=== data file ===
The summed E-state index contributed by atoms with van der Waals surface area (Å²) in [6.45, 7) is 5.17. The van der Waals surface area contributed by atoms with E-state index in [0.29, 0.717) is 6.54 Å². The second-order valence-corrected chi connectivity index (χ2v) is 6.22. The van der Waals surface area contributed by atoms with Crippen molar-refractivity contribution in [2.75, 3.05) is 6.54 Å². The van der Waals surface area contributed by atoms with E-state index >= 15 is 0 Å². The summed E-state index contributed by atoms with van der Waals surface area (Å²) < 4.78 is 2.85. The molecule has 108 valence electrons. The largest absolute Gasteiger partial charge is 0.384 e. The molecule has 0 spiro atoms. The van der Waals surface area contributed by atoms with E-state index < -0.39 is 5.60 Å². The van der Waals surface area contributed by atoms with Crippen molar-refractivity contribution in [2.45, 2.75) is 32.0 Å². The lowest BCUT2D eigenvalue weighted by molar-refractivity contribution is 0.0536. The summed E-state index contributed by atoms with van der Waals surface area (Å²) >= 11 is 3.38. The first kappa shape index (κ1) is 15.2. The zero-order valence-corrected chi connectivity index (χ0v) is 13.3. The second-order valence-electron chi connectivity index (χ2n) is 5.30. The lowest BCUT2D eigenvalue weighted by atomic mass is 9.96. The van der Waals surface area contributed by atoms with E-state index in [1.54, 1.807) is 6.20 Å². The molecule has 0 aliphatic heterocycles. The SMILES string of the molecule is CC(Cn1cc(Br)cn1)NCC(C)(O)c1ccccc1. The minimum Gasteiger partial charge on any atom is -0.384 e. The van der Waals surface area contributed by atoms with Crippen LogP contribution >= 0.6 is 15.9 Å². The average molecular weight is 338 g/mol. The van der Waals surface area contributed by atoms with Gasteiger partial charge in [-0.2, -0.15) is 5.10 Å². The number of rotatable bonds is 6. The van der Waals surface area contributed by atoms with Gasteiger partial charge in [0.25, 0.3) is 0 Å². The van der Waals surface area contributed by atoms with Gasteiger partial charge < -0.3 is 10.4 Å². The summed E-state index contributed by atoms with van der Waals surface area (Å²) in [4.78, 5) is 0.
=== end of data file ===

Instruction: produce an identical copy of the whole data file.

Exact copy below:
The summed E-state index contributed by atoms with van der Waals surface area (Å²) in [6.45, 7) is 5.17. The van der Waals surface area contributed by atoms with E-state index in [0.29, 0.717) is 6.54 Å². The second-order valence-corrected chi connectivity index (χ2v) is 6.22. The van der Waals surface area contributed by atoms with Crippen molar-refractivity contribution in [2.75, 3.05) is 6.54 Å². The van der Waals surface area contributed by atoms with E-state index >= 15 is 0 Å². The summed E-state index contributed by atoms with van der Waals surface area (Å²) < 4.78 is 2.85. The molecule has 108 valence electrons. The largest absolute Gasteiger partial charge is 0.384 e. The molecule has 0 spiro atoms. The van der Waals surface area contributed by atoms with E-state index < -0.39 is 5.60 Å². The van der Waals surface area contributed by atoms with Crippen molar-refractivity contribution in [2.45, 2.75) is 32.0 Å². The lowest BCUT2D eigenvalue weighted by molar-refractivity contribution is 0.0536. The summed E-state index contributed by atoms with van der Waals surface area (Å²) >= 11 is 3.38. The first kappa shape index (κ1) is 15.2. The zero-order valence-corrected chi connectivity index (χ0v) is 13.3. The second-order valence-electron chi connectivity index (χ2n) is 5.30. The lowest BCUT2D eigenvalue weighted by atomic mass is 9.96. The van der Waals surface area contributed by atoms with E-state index in [1.54, 1.807) is 6.20 Å². The molecule has 0 aliphatic heterocycles. The SMILES string of the molecule is CC(Cn1cc(Br)cn1)NCC(C)(O)c1ccccc1. The minimum Gasteiger partial charge on any atom is -0.384 e. The van der Waals surface area contributed by atoms with Crippen LogP contribution >= 0.6 is 15.9 Å². The average molecular weight is 338 g/mol. The van der Waals surface area contributed by atoms with Gasteiger partial charge in [-0.2, -0.15) is 5.10 Å². The number of rotatable bonds is 6. The van der Waals surface area contributed by atoms with Gasteiger partial charge in [0.25, 0.3) is 0 Å². The van der Waals surface area contributed by atoms with Gasteiger partial charge < -0.3 is 10.4 Å². The summed E-state index contributed by atoms with van der Waals surface area (Å²) in [4.78, 5) is 0.